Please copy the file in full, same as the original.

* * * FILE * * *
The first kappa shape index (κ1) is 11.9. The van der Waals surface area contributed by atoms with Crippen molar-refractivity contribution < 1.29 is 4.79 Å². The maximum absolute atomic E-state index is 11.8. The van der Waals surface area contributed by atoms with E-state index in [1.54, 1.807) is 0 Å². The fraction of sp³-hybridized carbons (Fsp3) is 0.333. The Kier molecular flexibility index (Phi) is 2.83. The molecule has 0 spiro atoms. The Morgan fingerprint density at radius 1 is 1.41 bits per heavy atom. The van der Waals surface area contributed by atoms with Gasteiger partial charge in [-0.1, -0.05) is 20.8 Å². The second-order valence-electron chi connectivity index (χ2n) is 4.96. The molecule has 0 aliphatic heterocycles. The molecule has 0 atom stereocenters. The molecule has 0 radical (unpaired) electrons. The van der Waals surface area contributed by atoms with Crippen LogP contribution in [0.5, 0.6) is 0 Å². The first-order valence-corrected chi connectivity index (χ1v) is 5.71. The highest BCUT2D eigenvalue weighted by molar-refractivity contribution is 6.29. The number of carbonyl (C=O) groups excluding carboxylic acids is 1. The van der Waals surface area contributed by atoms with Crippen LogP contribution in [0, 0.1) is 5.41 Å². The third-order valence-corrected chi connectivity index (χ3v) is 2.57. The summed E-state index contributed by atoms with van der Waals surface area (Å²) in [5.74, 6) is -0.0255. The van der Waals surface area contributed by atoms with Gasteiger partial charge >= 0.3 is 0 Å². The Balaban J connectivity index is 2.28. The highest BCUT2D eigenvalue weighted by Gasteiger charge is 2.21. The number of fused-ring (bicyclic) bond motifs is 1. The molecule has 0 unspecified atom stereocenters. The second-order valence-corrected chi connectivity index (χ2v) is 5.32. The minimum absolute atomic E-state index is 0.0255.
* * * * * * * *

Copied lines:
The first kappa shape index (κ1) is 11.9. The van der Waals surface area contributed by atoms with Crippen molar-refractivity contribution < 1.29 is 4.79 Å². The maximum absolute atomic E-state index is 11.8. The van der Waals surface area contributed by atoms with E-state index in [1.54, 1.807) is 0 Å². The fraction of sp³-hybridized carbons (Fsp3) is 0.333. The Kier molecular flexibility index (Phi) is 2.83. The molecule has 0 spiro atoms. The Morgan fingerprint density at radius 1 is 1.41 bits per heavy atom. The van der Waals surface area contributed by atoms with Gasteiger partial charge in [-0.1, -0.05) is 20.8 Å². The second-order valence-electron chi connectivity index (χ2n) is 4.96. The molecule has 0 aliphatic heterocycles. The molecule has 0 atom stereocenters. The molecule has 0 radical (unpaired) electrons. The van der Waals surface area contributed by atoms with Crippen LogP contribution in [0.5, 0.6) is 0 Å². The first-order valence-corrected chi connectivity index (χ1v) is 5.71. The highest BCUT2D eigenvalue weighted by molar-refractivity contribution is 6.29. The number of carbonyl (C=O) groups excluding carboxylic acids is 1. The van der Waals surface area contributed by atoms with Crippen LogP contribution in [0, 0.1) is 5.41 Å². The third-order valence-corrected chi connectivity index (χ3v) is 2.57. The summed E-state index contributed by atoms with van der Waals surface area (Å²) in [5.74, 6) is -0.0255. The van der Waals surface area contributed by atoms with Gasteiger partial charge >= 0.3 is 0 Å². The Balaban J connectivity index is 2.28. The highest BCUT2D eigenvalue weighted by Gasteiger charge is 2.21. The number of fused-ring (bicyclic) bond motifs is 1. The molecule has 0 unspecified atom stereocenters. The second-order valence-corrected chi connectivity index (χ2v) is 5.32. The minimum absolute atomic E-state index is 0.0255.